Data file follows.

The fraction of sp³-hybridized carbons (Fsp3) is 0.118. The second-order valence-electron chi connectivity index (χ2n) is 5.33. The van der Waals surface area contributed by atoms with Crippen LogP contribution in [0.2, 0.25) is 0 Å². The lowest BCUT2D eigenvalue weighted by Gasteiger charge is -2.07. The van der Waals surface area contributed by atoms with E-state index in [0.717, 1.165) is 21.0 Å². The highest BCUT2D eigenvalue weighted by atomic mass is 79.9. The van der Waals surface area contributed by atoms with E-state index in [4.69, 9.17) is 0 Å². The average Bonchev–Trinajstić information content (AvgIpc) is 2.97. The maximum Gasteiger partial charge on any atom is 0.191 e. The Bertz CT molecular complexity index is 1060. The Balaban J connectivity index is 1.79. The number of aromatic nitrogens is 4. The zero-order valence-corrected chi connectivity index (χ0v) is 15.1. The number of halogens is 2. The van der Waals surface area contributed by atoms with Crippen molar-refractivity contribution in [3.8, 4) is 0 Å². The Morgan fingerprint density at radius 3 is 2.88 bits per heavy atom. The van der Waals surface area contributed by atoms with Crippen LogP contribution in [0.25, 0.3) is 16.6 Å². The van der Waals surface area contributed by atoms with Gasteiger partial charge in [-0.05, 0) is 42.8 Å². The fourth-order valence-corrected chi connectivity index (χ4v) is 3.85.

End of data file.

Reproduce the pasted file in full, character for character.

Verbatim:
The fraction of sp³-hybridized carbons (Fsp3) is 0.118. The second-order valence-electron chi connectivity index (χ2n) is 5.33. The van der Waals surface area contributed by atoms with Crippen LogP contribution in [0.2, 0.25) is 0 Å². The lowest BCUT2D eigenvalue weighted by Gasteiger charge is -2.07. The van der Waals surface area contributed by atoms with E-state index in [0.717, 1.165) is 21.0 Å². The highest BCUT2D eigenvalue weighted by atomic mass is 79.9. The van der Waals surface area contributed by atoms with E-state index in [4.69, 9.17) is 0 Å². The average Bonchev–Trinajstić information content (AvgIpc) is 2.97. The maximum Gasteiger partial charge on any atom is 0.191 e. The Bertz CT molecular complexity index is 1060. The Balaban J connectivity index is 1.79. The number of aromatic nitrogens is 4. The zero-order valence-corrected chi connectivity index (χ0v) is 15.1. The number of halogens is 2. The van der Waals surface area contributed by atoms with Crippen molar-refractivity contribution in [3.8, 4) is 0 Å². The Morgan fingerprint density at radius 3 is 2.88 bits per heavy atom. The van der Waals surface area contributed by atoms with Crippen LogP contribution in [0.25, 0.3) is 16.6 Å². The van der Waals surface area contributed by atoms with Gasteiger partial charge in [-0.05, 0) is 42.8 Å². The fourth-order valence-corrected chi connectivity index (χ4v) is 3.85.